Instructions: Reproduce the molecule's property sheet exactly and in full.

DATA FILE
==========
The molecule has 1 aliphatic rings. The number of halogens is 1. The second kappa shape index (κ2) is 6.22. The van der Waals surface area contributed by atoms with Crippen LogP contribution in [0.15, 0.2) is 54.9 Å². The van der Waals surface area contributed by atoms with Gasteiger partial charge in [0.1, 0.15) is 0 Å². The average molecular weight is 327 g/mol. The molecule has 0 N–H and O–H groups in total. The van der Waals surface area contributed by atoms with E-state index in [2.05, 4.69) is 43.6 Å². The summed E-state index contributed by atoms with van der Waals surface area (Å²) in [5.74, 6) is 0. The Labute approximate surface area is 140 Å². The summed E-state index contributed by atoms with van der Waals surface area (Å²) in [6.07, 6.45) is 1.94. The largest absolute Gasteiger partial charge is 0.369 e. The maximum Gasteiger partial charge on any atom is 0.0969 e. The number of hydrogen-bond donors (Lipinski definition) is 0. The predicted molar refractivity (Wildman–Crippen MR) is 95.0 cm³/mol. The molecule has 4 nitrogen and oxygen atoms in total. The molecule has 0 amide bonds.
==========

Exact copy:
The molecule has 1 aliphatic rings. The number of halogens is 1. The second kappa shape index (κ2) is 6.22. The van der Waals surface area contributed by atoms with Crippen LogP contribution in [0.15, 0.2) is 54.9 Å². The van der Waals surface area contributed by atoms with Gasteiger partial charge in [0.1, 0.15) is 0 Å². The average molecular weight is 327 g/mol. The molecule has 0 N–H and O–H groups in total. The van der Waals surface area contributed by atoms with E-state index in [2.05, 4.69) is 43.6 Å². The summed E-state index contributed by atoms with van der Waals surface area (Å²) in [5.74, 6) is 0. The Labute approximate surface area is 140 Å². The summed E-state index contributed by atoms with van der Waals surface area (Å²) in [6.07, 6.45) is 1.94. The largest absolute Gasteiger partial charge is 0.369 e. The maximum Gasteiger partial charge on any atom is 0.0969 e. The number of hydrogen-bond donors (Lipinski definition) is 0. The predicted molar refractivity (Wildman–Crippen MR) is 95.0 cm³/mol. The molecule has 4 nitrogen and oxygen atoms in total. The molecule has 0 amide bonds.